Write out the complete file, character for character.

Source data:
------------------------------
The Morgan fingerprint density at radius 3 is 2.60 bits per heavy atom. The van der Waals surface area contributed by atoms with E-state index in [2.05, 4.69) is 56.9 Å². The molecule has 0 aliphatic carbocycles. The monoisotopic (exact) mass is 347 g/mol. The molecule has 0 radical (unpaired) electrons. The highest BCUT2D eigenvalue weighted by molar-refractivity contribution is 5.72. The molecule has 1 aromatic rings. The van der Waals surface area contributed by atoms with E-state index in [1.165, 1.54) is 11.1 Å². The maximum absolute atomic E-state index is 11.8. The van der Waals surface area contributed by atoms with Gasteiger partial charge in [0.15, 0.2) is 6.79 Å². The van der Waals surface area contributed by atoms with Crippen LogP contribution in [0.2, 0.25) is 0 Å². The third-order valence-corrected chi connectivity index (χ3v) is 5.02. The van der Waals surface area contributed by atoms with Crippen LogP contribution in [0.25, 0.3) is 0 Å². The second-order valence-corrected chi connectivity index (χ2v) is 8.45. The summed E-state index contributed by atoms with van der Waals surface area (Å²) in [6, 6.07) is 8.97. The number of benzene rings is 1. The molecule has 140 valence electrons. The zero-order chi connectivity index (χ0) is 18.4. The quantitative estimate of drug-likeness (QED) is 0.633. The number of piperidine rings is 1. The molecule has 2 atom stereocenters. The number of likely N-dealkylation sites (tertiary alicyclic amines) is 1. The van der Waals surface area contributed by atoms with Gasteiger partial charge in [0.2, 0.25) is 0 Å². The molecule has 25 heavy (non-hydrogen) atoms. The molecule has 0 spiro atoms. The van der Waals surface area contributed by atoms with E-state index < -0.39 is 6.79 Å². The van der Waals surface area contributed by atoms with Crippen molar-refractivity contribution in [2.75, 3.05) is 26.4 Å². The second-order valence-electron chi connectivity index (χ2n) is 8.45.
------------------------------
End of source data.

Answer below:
The Morgan fingerprint density at radius 3 is 2.60 bits per heavy atom. The van der Waals surface area contributed by atoms with E-state index in [2.05, 4.69) is 56.9 Å². The molecule has 0 aliphatic carbocycles. The monoisotopic (exact) mass is 347 g/mol. The molecule has 0 radical (unpaired) electrons. The highest BCUT2D eigenvalue weighted by molar-refractivity contribution is 5.72. The molecule has 1 aromatic rings. The van der Waals surface area contributed by atoms with E-state index in [1.165, 1.54) is 11.1 Å². The maximum absolute atomic E-state index is 11.8. The van der Waals surface area contributed by atoms with Gasteiger partial charge in [0.15, 0.2) is 6.79 Å². The van der Waals surface area contributed by atoms with Crippen LogP contribution in [0.2, 0.25) is 0 Å². The third-order valence-corrected chi connectivity index (χ3v) is 5.02. The van der Waals surface area contributed by atoms with Crippen LogP contribution in [0.25, 0.3) is 0 Å². The second-order valence-corrected chi connectivity index (χ2v) is 8.45. The summed E-state index contributed by atoms with van der Waals surface area (Å²) in [6, 6.07) is 8.97. The number of benzene rings is 1. The molecule has 140 valence electrons. The zero-order chi connectivity index (χ0) is 18.4. The quantitative estimate of drug-likeness (QED) is 0.633. The number of piperidine rings is 1. The molecule has 2 atom stereocenters. The number of likely N-dealkylation sites (tertiary alicyclic amines) is 1. The van der Waals surface area contributed by atoms with Gasteiger partial charge in [0.2, 0.25) is 0 Å². The molecule has 25 heavy (non-hydrogen) atoms. The molecule has 0 spiro atoms. The van der Waals surface area contributed by atoms with E-state index < -0.39 is 6.79 Å². The van der Waals surface area contributed by atoms with Crippen molar-refractivity contribution in [2.75, 3.05) is 26.4 Å². The second-order valence-electron chi connectivity index (χ2n) is 8.45.